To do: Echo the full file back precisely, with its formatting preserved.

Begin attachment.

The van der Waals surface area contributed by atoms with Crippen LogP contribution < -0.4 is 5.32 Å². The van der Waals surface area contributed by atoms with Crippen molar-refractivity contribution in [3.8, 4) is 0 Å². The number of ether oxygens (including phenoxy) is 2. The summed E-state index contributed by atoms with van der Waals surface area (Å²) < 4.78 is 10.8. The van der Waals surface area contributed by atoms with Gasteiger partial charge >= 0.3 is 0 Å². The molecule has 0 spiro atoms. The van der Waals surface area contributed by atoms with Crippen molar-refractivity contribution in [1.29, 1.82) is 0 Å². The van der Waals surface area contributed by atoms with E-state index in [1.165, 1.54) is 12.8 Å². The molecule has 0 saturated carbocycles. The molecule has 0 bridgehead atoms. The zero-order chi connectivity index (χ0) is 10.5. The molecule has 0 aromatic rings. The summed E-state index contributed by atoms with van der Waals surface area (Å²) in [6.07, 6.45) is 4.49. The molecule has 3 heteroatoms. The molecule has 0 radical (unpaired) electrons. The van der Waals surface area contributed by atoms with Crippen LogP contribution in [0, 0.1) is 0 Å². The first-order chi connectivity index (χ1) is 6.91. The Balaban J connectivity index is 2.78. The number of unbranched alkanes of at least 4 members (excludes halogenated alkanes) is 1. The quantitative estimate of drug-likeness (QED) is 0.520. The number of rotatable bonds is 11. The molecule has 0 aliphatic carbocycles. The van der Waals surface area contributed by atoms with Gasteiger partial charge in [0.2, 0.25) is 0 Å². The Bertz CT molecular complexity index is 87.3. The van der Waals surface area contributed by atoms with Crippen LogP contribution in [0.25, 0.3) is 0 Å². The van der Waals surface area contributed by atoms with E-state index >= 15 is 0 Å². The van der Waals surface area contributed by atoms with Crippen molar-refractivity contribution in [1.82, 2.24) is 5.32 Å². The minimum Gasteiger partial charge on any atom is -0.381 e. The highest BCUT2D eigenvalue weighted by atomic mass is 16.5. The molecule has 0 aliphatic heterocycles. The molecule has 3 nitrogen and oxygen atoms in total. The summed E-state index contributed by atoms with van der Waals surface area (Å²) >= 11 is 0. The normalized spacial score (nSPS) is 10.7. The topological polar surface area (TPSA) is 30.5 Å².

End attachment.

The van der Waals surface area contributed by atoms with Crippen LogP contribution < -0.4 is 5.32 Å². The van der Waals surface area contributed by atoms with Crippen molar-refractivity contribution in [3.8, 4) is 0 Å². The number of ether oxygens (including phenoxy) is 2. The summed E-state index contributed by atoms with van der Waals surface area (Å²) < 4.78 is 10.8. The van der Waals surface area contributed by atoms with Gasteiger partial charge >= 0.3 is 0 Å². The molecule has 0 spiro atoms. The van der Waals surface area contributed by atoms with Crippen molar-refractivity contribution in [1.29, 1.82) is 0 Å². The van der Waals surface area contributed by atoms with E-state index in [1.165, 1.54) is 12.8 Å². The molecule has 0 saturated carbocycles. The molecule has 0 bridgehead atoms. The zero-order chi connectivity index (χ0) is 10.5. The molecule has 0 aromatic rings. The summed E-state index contributed by atoms with van der Waals surface area (Å²) in [6.07, 6.45) is 4.49. The molecule has 3 heteroatoms. The molecule has 0 radical (unpaired) electrons. The van der Waals surface area contributed by atoms with Crippen LogP contribution in [0, 0.1) is 0 Å². The first-order chi connectivity index (χ1) is 6.91. The Balaban J connectivity index is 2.78. The number of unbranched alkanes of at least 4 members (excludes halogenated alkanes) is 1. The quantitative estimate of drug-likeness (QED) is 0.520. The number of rotatable bonds is 11. The molecule has 0 aliphatic carbocycles. The van der Waals surface area contributed by atoms with Gasteiger partial charge in [0.2, 0.25) is 0 Å². The Bertz CT molecular complexity index is 87.3. The van der Waals surface area contributed by atoms with Crippen LogP contribution in [0.25, 0.3) is 0 Å². The van der Waals surface area contributed by atoms with E-state index >= 15 is 0 Å². The van der Waals surface area contributed by atoms with Crippen molar-refractivity contribution in [1.82, 2.24) is 5.32 Å². The minimum Gasteiger partial charge on any atom is -0.381 e. The highest BCUT2D eigenvalue weighted by atomic mass is 16.5. The molecule has 0 aliphatic heterocycles. The molecule has 3 nitrogen and oxygen atoms in total. The summed E-state index contributed by atoms with van der Waals surface area (Å²) >= 11 is 0. The normalized spacial score (nSPS) is 10.7. The topological polar surface area (TPSA) is 30.5 Å².